Fourth objection: Yet another senior administration official raises the possible objection to missile targeting that “Ukraine is not a NATO ally, complicating the question of how to support its government.”
As far as I recall, the anti-Khadafy rebels, whom we assisted with air power, were not members of NATO. We considered giving lethal assistance to the anti-Assad rebels before we discovered that many were Islamist extremists. We have not been queasy about supplying lethal assistance to any number of questionable regimes, yet when it comes to Ukraine, fighting an expansionist Russia on the West’s behalf but without its assistance, we suddenly must worry about the formalities of alliances? This does not sound right to me.
Despite compelling reasons, the Obama administration has allotted Ukraine the paltry sum of $33 million in nonlethal support such as meals-ready-to-eat, bomb-disposal equipment, night vision goggles, radios and engineering equipment – most of which has yet to arrive – as Senator John McCain pleads in frustration: “How can we not give them military assistance with all the Russian arms flowing in?” Bipartisan calls in Congress to supply weapons, ammunition, military vehicles and training go nowhere.
The internal Obama administration debate – it seems the president is largely absent – displays a shocking lack of understanding of Putin and his KGB state. They seem to think Putin is a normal head of state with normal objectives. The Economist understands Putin better than any of Obama’s advisors as a vain, power-hungry tyrant who could care less about his people, who bases his regime on a web of lies.
No matter what we do – placate or resist – we are the heavy in the Ukrainian conflict as far as Putin’s propaganda is concerned. Despite incredible setbacks, including giving up on the dream of New Russia, Putin knows only to escalate until he encounters resistance, and so far he has encountered none other than what Ukraine can mount with its meager resources. He is willing to tolerate the world’s opprobrium with MH17. Such things will pass soon, as the West moves on to other things and he stonewalls. He has his own apologists in Europe and the United States, who equate any military assistance as one step away from “boots on the ground.”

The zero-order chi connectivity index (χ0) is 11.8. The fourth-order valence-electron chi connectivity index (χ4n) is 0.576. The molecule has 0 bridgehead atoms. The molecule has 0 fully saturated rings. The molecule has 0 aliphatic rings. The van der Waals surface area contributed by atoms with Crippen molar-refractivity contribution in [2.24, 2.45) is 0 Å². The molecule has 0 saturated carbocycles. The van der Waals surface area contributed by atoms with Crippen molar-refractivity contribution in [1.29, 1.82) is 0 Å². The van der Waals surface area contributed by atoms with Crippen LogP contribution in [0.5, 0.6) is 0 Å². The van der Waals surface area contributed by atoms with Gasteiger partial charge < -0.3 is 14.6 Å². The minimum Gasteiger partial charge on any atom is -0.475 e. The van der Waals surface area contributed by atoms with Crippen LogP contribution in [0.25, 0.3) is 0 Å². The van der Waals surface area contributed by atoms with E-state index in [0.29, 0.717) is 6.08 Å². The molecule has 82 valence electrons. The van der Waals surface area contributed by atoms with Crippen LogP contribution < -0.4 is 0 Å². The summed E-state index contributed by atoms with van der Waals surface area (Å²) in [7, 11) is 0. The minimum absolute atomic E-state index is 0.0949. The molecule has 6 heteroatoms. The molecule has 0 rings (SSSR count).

I don’t understand how we could lose by supplying military aid on a big scale. We would not lose credibility or get ourselves into a war as long as we make no commitments to put our troops into battle. If our assistance proves effective, Putin would have to escalate or lose. If he loses, great for Ukraine, the United States and the West in general. If he escalates, he might still lose. If he wins through a large escalation, he demonstrates that he intended an annexation regardless of the cost. In such an eventuality, we have lost nothing through our assistance, but we have gained two things. We make aggression costly and less likely to be repeated. I do not see any risk.
The Obama administration does not know how to make strategic decisions. Or perhaps they do not want to make decisions in general. If they would map out a decision tree, as is taught routinely in business programs, they would know this is a no-brainer.
Repost from Paul Gregory’s blog.
The author doesn`t work for, consult to, own shares in or receive funding from any company or organization that would benefit from this article, and have no relevant affiliations